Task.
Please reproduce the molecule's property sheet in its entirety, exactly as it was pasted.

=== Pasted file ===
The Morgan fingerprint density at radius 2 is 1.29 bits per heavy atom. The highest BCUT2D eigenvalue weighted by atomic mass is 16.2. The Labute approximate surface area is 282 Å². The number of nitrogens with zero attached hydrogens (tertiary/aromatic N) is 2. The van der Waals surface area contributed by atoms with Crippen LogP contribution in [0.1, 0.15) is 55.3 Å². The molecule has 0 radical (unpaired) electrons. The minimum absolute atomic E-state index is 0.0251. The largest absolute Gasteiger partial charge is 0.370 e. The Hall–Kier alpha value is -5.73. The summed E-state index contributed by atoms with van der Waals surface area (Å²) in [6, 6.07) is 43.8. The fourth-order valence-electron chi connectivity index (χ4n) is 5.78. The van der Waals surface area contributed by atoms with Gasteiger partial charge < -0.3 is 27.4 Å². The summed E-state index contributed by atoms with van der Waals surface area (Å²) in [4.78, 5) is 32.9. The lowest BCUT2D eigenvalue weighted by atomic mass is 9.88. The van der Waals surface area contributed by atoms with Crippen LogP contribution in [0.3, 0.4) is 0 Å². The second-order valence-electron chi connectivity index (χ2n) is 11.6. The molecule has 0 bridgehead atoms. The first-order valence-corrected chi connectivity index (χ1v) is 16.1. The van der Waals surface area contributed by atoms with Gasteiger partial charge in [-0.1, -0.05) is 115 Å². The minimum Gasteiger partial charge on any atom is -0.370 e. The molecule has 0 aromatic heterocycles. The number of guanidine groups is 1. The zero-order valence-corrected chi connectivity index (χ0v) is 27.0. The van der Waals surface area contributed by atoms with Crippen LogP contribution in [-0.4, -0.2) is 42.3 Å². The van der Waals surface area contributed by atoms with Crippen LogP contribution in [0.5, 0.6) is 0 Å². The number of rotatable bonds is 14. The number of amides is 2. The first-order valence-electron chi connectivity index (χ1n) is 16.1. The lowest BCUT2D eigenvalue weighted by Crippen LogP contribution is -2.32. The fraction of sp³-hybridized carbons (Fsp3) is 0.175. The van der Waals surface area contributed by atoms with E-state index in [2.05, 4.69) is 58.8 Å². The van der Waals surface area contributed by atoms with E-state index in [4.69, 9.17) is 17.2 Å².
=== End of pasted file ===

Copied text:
The Morgan fingerprint density at radius 2 is 1.29 bits per heavy atom. The highest BCUT2D eigenvalue weighted by atomic mass is 16.2. The Labute approximate surface area is 282 Å². The number of nitrogens with zero attached hydrogens (tertiary/aromatic N) is 2. The van der Waals surface area contributed by atoms with Crippen LogP contribution in [0.1, 0.15) is 55.3 Å². The molecule has 0 radical (unpaired) electrons. The minimum absolute atomic E-state index is 0.0251. The largest absolute Gasteiger partial charge is 0.370 e. The Hall–Kier alpha value is -5.73. The summed E-state index contributed by atoms with van der Waals surface area (Å²) in [6, 6.07) is 43.8. The fourth-order valence-electron chi connectivity index (χ4n) is 5.78. The van der Waals surface area contributed by atoms with Gasteiger partial charge < -0.3 is 27.4 Å². The summed E-state index contributed by atoms with van der Waals surface area (Å²) in [4.78, 5) is 32.9. The lowest BCUT2D eigenvalue weighted by atomic mass is 9.88. The van der Waals surface area contributed by atoms with Crippen LogP contribution in [0.3, 0.4) is 0 Å². The second-order valence-electron chi connectivity index (χ2n) is 11.6. The molecule has 0 bridgehead atoms. The first-order valence-corrected chi connectivity index (χ1v) is 16.1. The van der Waals surface area contributed by atoms with Gasteiger partial charge in [-0.1, -0.05) is 115 Å². The minimum Gasteiger partial charge on any atom is -0.370 e. The molecule has 0 aromatic heterocycles. The number of guanidine groups is 1. The zero-order valence-corrected chi connectivity index (χ0v) is 27.0. The van der Waals surface area contributed by atoms with Crippen LogP contribution in [-0.4, -0.2) is 42.3 Å². The van der Waals surface area contributed by atoms with Crippen LogP contribution in [0.5, 0.6) is 0 Å². The number of rotatable bonds is 14. The number of amides is 2. The first-order valence-electron chi connectivity index (χ1n) is 16.1. The lowest BCUT2D eigenvalue weighted by Crippen LogP contribution is -2.32. The fraction of sp³-hybridized carbons (Fsp3) is 0.175. The van der Waals surface area contributed by atoms with E-state index in [2.05, 4.69) is 58.8 Å². The van der Waals surface area contributed by atoms with E-state index in [4.69, 9.17) is 17.2 Å².